A spectral atlas

We have seen in previous sections the importance of having artificial sources of lines that produce a strong enough flux and that can be arranged facing the entrance of the telescope for adjustments. In routine use these same lamps can be used to calibrate scientific spectra in wavelength (illumination the full entrance of the telescope is best). It is recommended to have two types of inexpensive lamps: (1) a compact fluorescent lamp (but beware that legislation in Europe mean that these are disappearing, replaced by the calamitous LED lamp, but by looking hard we can still find them.), (2) a neon discharge lamp that can often be found from electrical control systems, for example.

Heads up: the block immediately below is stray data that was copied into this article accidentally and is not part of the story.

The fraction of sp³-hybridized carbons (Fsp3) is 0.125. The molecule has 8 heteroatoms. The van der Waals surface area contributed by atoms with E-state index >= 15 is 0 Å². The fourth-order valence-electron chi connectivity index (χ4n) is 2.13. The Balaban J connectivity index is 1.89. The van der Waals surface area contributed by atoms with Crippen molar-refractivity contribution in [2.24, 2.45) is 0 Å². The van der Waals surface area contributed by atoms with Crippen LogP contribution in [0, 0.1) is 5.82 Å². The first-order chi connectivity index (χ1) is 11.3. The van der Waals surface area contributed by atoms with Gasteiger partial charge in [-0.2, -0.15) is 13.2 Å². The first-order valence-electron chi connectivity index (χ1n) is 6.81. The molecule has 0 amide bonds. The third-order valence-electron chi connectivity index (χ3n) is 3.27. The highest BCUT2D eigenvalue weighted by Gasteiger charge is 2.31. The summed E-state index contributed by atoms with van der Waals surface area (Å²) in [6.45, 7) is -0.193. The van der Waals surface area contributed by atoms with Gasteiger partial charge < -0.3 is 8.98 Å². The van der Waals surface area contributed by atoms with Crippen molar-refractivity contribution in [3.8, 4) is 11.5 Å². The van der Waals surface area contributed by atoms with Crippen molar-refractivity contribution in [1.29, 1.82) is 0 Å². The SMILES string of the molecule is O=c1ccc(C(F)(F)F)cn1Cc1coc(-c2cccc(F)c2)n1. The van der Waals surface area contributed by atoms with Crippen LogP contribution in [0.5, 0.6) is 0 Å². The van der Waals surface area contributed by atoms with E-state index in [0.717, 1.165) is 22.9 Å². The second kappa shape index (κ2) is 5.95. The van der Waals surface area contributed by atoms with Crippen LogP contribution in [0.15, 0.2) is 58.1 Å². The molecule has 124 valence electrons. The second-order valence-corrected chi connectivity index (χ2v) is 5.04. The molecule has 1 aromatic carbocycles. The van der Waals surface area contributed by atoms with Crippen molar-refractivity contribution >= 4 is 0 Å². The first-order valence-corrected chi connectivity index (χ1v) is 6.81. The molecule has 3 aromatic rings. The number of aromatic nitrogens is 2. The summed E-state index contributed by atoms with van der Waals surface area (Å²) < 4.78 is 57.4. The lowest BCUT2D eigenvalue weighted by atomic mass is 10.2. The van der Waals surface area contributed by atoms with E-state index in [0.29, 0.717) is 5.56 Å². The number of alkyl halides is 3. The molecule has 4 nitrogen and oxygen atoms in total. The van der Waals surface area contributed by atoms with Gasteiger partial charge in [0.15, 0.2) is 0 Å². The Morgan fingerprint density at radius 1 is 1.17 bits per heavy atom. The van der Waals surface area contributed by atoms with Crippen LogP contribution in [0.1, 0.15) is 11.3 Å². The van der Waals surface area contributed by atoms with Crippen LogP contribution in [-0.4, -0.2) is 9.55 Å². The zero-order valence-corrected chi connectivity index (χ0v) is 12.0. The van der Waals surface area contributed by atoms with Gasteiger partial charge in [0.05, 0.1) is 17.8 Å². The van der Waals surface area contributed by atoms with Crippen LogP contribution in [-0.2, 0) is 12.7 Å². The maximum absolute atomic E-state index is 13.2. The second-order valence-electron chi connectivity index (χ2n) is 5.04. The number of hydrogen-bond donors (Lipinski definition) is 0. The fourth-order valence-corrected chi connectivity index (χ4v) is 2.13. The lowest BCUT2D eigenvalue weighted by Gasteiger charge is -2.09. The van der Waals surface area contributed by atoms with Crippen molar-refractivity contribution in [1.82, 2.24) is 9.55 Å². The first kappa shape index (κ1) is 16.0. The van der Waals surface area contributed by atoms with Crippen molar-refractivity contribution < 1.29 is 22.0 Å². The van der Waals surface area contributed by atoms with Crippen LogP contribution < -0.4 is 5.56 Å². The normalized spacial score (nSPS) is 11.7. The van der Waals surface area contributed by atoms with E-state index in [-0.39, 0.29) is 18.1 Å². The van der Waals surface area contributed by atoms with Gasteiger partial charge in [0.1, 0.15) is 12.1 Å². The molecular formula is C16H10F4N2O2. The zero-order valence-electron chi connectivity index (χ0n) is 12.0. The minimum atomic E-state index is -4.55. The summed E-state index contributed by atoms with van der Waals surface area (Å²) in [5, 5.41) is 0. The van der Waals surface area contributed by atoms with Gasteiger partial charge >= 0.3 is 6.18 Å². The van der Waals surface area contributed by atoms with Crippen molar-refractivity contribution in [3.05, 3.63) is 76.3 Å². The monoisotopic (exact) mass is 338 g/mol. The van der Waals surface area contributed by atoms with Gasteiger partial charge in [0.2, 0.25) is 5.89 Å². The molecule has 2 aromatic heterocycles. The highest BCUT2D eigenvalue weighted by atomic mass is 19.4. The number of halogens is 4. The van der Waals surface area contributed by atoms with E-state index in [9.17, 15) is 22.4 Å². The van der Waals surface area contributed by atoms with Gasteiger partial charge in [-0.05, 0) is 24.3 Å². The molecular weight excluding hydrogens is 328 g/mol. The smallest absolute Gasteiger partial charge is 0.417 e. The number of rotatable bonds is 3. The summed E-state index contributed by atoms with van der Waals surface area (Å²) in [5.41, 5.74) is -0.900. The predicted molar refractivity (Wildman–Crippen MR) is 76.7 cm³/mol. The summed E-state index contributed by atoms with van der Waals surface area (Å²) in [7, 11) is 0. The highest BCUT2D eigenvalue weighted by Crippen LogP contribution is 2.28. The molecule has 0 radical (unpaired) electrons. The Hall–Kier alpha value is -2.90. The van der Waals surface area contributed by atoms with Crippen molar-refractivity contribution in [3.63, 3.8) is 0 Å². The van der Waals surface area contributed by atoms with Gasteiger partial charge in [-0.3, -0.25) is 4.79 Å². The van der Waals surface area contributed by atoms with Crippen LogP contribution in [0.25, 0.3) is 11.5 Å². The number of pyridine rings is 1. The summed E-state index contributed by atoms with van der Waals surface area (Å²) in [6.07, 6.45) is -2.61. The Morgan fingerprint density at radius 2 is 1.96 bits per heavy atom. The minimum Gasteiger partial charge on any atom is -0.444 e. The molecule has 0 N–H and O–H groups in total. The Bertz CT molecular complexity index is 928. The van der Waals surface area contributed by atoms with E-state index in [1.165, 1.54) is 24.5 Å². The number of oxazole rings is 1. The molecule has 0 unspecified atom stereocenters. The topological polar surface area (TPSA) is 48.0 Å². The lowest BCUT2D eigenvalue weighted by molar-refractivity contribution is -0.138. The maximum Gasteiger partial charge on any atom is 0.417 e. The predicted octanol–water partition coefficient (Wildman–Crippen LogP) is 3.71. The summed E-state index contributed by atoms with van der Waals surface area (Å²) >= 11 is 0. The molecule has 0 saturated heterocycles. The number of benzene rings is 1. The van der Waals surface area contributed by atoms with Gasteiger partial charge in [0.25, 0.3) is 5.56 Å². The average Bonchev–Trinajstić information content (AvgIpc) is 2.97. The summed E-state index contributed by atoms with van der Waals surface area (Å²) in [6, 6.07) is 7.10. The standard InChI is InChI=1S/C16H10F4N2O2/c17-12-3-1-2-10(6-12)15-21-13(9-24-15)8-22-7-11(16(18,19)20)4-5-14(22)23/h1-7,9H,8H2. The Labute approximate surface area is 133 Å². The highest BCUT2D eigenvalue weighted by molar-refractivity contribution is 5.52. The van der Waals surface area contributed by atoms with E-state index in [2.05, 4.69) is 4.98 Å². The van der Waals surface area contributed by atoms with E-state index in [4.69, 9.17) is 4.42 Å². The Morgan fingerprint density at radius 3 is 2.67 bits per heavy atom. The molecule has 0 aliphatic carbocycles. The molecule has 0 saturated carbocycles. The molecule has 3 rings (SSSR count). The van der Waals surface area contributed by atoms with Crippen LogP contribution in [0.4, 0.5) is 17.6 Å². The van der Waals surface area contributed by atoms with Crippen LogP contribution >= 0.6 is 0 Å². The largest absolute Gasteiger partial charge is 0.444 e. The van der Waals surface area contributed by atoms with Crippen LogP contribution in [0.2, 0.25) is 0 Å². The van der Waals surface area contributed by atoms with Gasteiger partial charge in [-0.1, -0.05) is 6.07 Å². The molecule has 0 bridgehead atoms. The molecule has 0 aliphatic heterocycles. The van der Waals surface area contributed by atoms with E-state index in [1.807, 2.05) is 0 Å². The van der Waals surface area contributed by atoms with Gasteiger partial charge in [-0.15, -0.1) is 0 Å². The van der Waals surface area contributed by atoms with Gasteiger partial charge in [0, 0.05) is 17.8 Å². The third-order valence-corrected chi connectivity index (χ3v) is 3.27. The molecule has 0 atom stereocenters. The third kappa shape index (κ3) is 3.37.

Here are the wavelengths of the main lines that can be identified in the light produced by a compact fluorescent lamp (the fine lines come from a mercury vapor, the broad bands come from the rare earths terra deposited on the inner side of the glass bulb):

A line atlas of a neon lamp (Ne) :

For information, stellar Balmer lines, which are very useful for calibrating UVEX spectra in the ultraviolet:

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